Georgia Sues to Keep Law Away from its Citizens
May 20, 2016 (Mimesis Law) — Okay. We all went to middle school. We all know the big deal with Hammurabi’s Code. Somebody actually went and wrote down what the law was, so that people wouldn’t just make up new crimes to address outrages as they came. The code was short enough, and widely distributed enough, that even illiterate Babylonians were expected to have a pretty good idea what was prohibited.
Georgia has not yet come quite so far. See, we don’t provide our citizens with a decent, up-to-date version of our laws, known as the Official Code of Georgia Annotated. You can buy a set of books for a mere $385.94. Or you can use our “free online” version of the O.C.G (no annotations)., which runs so sluggishly and works so poorly that, at times, it will return no results for words like “murder,” “General Assembly” or “law,” and which, in its terms of service, says that you “ may not copy, modify, reproduce, republish, distribute, display, or transmit for commercial, non-profit or public purposes all or any portion of this Web Site, except to the extent permitted above.“ So good luck bringing it to court to prove a point of law pro se defendants.
Enter Carl Malamud, who has made it part of his life’s work to drag public works into the public domain. He created the Indigo Book (formerly known as Baby Blue), which replicated and improved upon Harvard Law School’s byzantine system of legal citation. He has put up websites posting building codes so that people know how to build their homes without falling afoul of the law. And now, as part of his campaign of terror against the authorities, he has put up the O.C.G.A. for public consumption and is in the middle of a federal lawsuit, waged by the legislature to protect its odd monopoly on the printing of the law. The State is suing.
As the State sees it, while the laws themselves might not be copyrightable, it has an exclusive claim to the incredibly valuable annotations of the law that it produces. These aren’t, as one might hope, actual useful thoughts about how the law is supposed to apply. Rather, they just list the places where the law used to be found, and whether it was repealed as of the year of printing.
But let’s say you want to just copy the official code of Georgia without any of its annotations. Good luck, because to be “official” it has to comply with O.C.G.A. § 1-1-1, which literally can’t be hyperlinked for those without a Westlaw or Lexis account. That law requires that the Official Code of Georgia Annotated merge all of the State’s statutes with captions and annotations.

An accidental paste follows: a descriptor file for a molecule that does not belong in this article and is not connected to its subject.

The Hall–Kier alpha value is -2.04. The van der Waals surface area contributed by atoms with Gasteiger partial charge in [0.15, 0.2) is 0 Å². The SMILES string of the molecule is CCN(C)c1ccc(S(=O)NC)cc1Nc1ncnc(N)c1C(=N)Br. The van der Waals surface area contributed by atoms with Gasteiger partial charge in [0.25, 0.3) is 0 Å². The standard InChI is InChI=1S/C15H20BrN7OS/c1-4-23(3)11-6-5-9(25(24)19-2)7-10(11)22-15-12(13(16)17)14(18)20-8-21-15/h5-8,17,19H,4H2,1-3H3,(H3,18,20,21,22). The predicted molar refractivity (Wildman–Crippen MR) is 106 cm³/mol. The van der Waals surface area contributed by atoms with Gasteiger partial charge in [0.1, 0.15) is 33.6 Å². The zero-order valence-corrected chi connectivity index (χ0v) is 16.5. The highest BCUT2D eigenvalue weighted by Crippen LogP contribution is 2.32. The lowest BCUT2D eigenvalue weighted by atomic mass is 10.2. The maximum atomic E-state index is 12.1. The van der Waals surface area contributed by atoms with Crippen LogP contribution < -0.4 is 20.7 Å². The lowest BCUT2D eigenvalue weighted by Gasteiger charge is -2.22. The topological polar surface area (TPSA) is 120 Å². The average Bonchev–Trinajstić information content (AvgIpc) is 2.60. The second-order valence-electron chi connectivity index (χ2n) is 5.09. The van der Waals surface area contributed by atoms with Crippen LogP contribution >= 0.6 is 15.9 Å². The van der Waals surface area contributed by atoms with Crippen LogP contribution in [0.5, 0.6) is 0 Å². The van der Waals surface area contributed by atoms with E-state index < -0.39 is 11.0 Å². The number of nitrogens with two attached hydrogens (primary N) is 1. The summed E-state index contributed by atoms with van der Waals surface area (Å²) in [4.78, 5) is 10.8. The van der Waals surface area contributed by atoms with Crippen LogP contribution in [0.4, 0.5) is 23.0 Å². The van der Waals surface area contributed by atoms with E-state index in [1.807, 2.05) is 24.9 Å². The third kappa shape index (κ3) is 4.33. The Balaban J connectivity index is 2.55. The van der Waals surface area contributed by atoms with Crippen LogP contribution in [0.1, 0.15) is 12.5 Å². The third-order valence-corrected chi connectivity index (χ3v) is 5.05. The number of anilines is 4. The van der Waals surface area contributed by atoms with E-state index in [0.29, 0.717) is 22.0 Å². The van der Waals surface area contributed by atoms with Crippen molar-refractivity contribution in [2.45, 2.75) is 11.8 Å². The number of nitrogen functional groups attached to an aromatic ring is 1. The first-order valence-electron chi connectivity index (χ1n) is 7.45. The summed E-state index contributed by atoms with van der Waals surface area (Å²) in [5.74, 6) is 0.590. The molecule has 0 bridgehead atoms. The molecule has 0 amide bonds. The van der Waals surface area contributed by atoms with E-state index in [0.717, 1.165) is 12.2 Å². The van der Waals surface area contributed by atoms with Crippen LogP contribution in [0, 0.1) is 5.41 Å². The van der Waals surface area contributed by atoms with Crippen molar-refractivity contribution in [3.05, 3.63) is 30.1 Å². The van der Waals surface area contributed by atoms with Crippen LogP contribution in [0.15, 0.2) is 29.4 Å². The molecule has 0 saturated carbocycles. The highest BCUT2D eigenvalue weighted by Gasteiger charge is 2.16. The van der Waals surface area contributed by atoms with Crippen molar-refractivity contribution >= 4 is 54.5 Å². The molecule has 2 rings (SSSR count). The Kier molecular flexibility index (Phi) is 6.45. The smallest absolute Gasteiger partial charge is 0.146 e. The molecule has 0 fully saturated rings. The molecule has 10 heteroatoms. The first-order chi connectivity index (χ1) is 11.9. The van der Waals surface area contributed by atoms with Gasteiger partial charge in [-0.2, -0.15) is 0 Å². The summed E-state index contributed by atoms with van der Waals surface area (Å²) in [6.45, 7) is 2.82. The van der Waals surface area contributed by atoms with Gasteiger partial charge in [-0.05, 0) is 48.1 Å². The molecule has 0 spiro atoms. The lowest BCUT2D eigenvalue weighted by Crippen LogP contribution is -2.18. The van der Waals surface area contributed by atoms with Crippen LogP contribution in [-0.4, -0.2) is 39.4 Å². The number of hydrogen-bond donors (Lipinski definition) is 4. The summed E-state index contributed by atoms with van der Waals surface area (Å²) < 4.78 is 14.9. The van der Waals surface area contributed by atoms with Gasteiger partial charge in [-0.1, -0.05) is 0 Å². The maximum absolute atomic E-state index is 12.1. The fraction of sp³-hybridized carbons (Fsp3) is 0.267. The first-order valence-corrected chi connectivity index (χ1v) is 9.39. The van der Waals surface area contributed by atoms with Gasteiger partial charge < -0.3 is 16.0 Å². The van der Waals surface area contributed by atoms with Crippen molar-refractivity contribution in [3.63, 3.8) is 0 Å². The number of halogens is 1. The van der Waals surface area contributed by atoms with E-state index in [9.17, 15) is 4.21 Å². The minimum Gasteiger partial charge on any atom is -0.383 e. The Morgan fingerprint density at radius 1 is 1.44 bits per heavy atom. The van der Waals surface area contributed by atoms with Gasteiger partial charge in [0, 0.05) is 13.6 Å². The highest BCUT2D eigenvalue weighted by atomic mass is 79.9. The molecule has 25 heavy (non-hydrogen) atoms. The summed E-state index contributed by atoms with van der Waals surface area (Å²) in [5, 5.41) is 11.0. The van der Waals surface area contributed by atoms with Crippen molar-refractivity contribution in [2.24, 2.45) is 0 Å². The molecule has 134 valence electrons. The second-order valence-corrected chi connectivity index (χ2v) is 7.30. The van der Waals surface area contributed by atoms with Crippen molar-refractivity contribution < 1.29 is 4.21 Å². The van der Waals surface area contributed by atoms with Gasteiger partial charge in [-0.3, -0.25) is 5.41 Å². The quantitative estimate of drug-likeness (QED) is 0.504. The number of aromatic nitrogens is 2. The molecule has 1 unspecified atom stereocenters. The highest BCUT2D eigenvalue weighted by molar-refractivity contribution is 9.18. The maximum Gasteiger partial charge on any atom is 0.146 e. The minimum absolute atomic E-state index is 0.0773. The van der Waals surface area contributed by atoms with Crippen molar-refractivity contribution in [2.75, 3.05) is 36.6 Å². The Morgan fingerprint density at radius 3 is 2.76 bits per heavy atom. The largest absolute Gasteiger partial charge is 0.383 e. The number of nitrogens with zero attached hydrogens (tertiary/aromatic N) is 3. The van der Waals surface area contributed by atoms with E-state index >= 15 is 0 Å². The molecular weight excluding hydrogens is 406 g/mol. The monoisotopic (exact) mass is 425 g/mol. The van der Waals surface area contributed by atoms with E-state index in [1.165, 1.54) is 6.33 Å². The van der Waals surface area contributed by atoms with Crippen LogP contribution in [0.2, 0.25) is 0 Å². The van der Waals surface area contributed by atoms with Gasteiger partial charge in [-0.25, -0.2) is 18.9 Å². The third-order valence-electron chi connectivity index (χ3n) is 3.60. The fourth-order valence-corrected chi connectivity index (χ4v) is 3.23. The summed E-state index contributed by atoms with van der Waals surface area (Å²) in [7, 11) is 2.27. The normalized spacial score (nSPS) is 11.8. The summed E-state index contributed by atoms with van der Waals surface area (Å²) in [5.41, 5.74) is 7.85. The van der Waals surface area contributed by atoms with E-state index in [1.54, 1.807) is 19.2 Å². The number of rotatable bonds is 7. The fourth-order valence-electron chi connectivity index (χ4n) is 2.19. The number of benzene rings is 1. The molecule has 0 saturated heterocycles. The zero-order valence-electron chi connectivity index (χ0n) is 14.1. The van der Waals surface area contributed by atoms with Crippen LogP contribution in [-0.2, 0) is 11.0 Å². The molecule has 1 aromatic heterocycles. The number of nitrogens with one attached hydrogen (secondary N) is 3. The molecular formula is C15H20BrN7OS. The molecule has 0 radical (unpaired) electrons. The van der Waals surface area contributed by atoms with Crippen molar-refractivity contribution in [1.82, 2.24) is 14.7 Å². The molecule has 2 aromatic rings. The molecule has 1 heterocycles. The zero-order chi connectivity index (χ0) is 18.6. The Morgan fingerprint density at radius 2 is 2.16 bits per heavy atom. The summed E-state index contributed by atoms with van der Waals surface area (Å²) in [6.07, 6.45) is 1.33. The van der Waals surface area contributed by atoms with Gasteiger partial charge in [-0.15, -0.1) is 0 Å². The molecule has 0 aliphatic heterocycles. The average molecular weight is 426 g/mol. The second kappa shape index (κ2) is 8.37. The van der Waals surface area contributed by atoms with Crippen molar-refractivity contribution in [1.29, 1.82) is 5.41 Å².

Still, maybe you’re sympathetic to Georgia. Maybe it’s just protecting all the hard work that Lexis does for it, for free, in exchange for being able to sell the OCGA at a hefty markup to consumers. But Georgia has sued in the past even where people simply publish rival versions of the code.
In 1982, it tried to sue a publisher for unfair competition, saying that printing another book full of its own thoughts on Georgia law might “confuse” consumers about what the official version of the code was. The State further complained that, while the other publisher had not stolen its annotations, it had unfairly copied all of its chapter and title headings (the things that let you know not to look for “murder” in the title on “aviation”).
The federal court didn’t much like the argument back then. Georgia failed to get a preliminary injunction and then quietly settled. But it goes to show that Georgia’s stringent defense of its copyright may have more to do with a cozy relationship to the publisher than any full-throated support for the idea that states must be incentivized to publish their own laws.
Now, in the interest of full disclosure, it is possible to google Georgia statutes and find them on places such as Justia. But these sites are inevitably five or six years out of date. This is a real problem for a pro se litigant in Georgia, since we changed our entire evidence code in 2013.
The net result is that, for the average person, it is difficult or impossible to find, for instance, an up to date version of the State’s criminal laws. As one investigative reporter found, even local libraries are unlikely to have the full code, let alone buy a new $400.00 set every single year to stay up to date.
In Georgia, ignorance of the law is no excuse. We have a statute that says that, actually, but I can’t give you the most up to date version. Yet, given the choice between public access and political gain, the General Assembly would rather keep its publisher happy than its citizens informed.